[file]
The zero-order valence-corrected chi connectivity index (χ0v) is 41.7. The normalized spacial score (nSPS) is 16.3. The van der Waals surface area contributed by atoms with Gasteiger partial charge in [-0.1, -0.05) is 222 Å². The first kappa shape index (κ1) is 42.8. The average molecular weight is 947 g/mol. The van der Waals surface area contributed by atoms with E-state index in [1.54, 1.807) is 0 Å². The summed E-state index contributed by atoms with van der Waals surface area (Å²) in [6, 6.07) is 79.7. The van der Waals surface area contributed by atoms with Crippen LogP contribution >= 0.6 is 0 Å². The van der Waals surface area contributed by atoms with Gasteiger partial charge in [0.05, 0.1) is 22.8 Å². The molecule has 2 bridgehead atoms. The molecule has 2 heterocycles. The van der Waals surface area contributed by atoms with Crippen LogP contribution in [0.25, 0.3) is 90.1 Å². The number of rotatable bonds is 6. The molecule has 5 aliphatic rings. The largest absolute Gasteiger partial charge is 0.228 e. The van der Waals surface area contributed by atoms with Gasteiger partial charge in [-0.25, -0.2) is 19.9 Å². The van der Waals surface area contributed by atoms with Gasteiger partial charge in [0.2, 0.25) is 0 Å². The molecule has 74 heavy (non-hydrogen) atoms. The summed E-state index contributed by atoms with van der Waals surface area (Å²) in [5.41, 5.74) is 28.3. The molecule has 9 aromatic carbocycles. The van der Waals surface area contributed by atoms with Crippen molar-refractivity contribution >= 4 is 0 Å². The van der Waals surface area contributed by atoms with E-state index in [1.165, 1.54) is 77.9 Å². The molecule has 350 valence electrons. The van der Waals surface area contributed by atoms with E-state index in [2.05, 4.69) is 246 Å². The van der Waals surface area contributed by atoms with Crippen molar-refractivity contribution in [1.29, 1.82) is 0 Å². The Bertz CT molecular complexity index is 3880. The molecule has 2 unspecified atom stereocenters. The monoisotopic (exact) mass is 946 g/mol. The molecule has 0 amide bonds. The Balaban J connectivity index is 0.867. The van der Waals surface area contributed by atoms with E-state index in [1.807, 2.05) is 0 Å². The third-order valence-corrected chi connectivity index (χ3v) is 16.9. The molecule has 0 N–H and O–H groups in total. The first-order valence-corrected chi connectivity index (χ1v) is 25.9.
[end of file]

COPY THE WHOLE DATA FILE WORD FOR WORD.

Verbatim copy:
The zero-order valence-corrected chi connectivity index (χ0v) is 41.7. The normalized spacial score (nSPS) is 16.3. The van der Waals surface area contributed by atoms with Gasteiger partial charge in [-0.1, -0.05) is 222 Å². The first kappa shape index (κ1) is 42.8. The average molecular weight is 947 g/mol. The van der Waals surface area contributed by atoms with E-state index in [1.54, 1.807) is 0 Å². The summed E-state index contributed by atoms with van der Waals surface area (Å²) in [6, 6.07) is 79.7. The van der Waals surface area contributed by atoms with Crippen LogP contribution >= 0.6 is 0 Å². The van der Waals surface area contributed by atoms with Gasteiger partial charge in [0.05, 0.1) is 22.8 Å². The molecule has 2 bridgehead atoms. The molecule has 2 heterocycles. The van der Waals surface area contributed by atoms with Crippen LogP contribution in [0.25, 0.3) is 90.1 Å². The number of rotatable bonds is 6. The molecule has 5 aliphatic rings. The largest absolute Gasteiger partial charge is 0.228 e. The van der Waals surface area contributed by atoms with Gasteiger partial charge in [-0.25, -0.2) is 19.9 Å². The van der Waals surface area contributed by atoms with Gasteiger partial charge in [0.2, 0.25) is 0 Å². The molecule has 74 heavy (non-hydrogen) atoms. The summed E-state index contributed by atoms with van der Waals surface area (Å²) in [5.41, 5.74) is 28.3. The molecule has 9 aromatic carbocycles. The van der Waals surface area contributed by atoms with Crippen molar-refractivity contribution >= 4 is 0 Å². The van der Waals surface area contributed by atoms with E-state index in [1.165, 1.54) is 77.9 Å². The molecule has 350 valence electrons. The van der Waals surface area contributed by atoms with E-state index in [2.05, 4.69) is 246 Å². The van der Waals surface area contributed by atoms with Crippen molar-refractivity contribution in [1.29, 1.82) is 0 Å². The Bertz CT molecular complexity index is 3880. The molecule has 2 unspecified atom stereocenters. The monoisotopic (exact) mass is 946 g/mol. The molecule has 0 amide bonds. The Balaban J connectivity index is 0.867. The van der Waals surface area contributed by atoms with E-state index in [1.807, 2.05) is 0 Å². The third-order valence-corrected chi connectivity index (χ3v) is 16.9. The molecule has 0 N–H and O–H groups in total. The first-order valence-corrected chi connectivity index (χ1v) is 25.9.